Haswell: Low-Tech Town

Tiny Colorado town lends name to latest Intel chip.

“Honored” and a bit surprised is how the mayor of Haswell, Colo., population 68, feels about the codename for Intel’s 4th generation Core processor being a namesake for her town.

Haswell Colorado namesake Intel Haswell chip

With a single worker, the largest employer in the town of Haswell, Colo. is the U.S. post office, a facility "we had to fight tooth and nail to keep," according to former mayor Pam Lessenden. Photo courtesy of Alan Robinson

“This is a very unexpected honor. I’d say only one-third of us have computers,” said Michelle Nelson about the residents of rural Haswell, located 132 miles southeast of Denver. Nelson, elected to the town’s top post in 2010, is a home-based professional agronomist who owns an HP Intel Core i3 laptop. So does her husband, Mark, a heavy equipment operator for Kiowa County, Colo. “We have a lot of senior citizens who aren’t comfortable with that type of technology.”

Nelson’s mayoral predecessor, Pam Lessenden, is among the majority of Haswellians who don’t own a computer; she stays connected with her Samsung Galaxy Nexus, and if she ever needs a computer, there’s one in the community center “that just got wireless.” As for TV, Lessenden said that since the FCC required stations to convert to digital in 2009, the townsfolk watch more DVDs than broadcast programming. Just part of the charm of a town located “in the middle of nowhere,” according to the former mayor.

Haswell was platted in 1908 as a cattle stop along the Missouri Pacific Railroad line. While there’s no debate on how “Haswell” became the internal codename of an Intel microarchitecture, some folks believe that their town is named after a prominent man of the era while others say the name came from the fact that the old railroad section house “has a well.”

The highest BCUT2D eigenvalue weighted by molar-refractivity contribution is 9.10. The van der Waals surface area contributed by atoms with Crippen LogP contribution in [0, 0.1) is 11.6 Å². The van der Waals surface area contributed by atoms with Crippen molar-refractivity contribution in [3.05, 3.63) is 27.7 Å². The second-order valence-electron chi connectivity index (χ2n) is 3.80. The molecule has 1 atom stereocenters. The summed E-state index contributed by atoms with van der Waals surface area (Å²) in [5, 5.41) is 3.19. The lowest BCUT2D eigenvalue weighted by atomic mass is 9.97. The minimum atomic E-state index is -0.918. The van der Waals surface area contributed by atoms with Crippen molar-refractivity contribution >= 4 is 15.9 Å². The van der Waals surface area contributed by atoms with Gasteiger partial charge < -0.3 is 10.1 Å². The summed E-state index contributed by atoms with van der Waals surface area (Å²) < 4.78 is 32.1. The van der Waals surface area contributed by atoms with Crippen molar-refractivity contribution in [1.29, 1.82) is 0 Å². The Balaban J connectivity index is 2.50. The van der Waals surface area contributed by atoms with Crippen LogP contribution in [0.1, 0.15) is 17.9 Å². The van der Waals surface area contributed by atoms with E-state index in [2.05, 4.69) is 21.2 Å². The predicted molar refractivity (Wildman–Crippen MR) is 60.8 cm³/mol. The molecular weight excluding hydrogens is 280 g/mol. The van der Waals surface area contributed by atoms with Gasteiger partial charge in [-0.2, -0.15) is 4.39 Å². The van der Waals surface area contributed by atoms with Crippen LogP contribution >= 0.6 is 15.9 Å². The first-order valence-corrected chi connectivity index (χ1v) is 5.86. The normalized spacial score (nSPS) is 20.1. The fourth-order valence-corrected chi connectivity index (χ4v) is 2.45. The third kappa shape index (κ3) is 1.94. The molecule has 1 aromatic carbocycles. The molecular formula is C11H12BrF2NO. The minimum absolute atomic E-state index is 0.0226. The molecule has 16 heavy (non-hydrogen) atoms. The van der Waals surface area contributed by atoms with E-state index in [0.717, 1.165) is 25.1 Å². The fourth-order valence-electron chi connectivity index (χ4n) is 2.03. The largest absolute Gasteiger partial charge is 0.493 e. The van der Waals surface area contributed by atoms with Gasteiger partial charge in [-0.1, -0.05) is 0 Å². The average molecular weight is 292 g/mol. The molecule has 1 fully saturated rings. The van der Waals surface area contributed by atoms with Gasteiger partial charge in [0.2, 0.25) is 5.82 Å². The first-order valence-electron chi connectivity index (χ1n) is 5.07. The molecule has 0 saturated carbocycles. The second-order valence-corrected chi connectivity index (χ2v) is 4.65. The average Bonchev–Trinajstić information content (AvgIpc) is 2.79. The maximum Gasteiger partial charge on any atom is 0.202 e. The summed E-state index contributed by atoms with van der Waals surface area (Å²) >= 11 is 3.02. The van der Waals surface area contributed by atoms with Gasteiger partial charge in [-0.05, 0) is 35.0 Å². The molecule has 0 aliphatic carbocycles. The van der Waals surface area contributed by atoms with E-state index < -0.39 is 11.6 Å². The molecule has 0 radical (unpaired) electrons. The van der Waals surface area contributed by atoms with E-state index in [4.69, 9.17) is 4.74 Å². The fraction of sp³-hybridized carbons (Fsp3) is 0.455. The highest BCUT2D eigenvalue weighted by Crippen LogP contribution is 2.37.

The current mayor, whose in-laws are early settlers, describes her town as “a good place to raise kids where everyone knows everyone and we all care about each other.” Calling Haswell small would be an understatement by Nelson’s definition. The town’s largest employer is the U.S. post office with one worker. (The gas station has two, “but that doesn’t count because they’re of the family that owns it,” she said.) As for the community center, the building was once a school. Since Haswell Elementary closed in 1992, the town’s children have been bussed 22 miles to and from Eads, a larger city to the east.

“Our school kids are always the first ones on and the last ones off,” Lessenden said.

The biggest point of interest in the town is also the littlest. Measuring 12 feet by 14 feet, Haswell claims to have the smallest jail in the country. “That’s what brings people in,” Lessenden said. “That and we’re on the main bicycle route. [U.S.] 96 isn’t as populated as 50 and 287. In the summer they come to and from California, give our gas station a lot of business and sleep in the park overnight. They’re really nice people.”

As for a prominent processor being a namesake for humble Haswell, Lessenden had this to say: “It’s pretty exciting. I think what’s going to happen is people will Google it and then come out of their way to come here, like they do already to see the nation’s smallest jail.”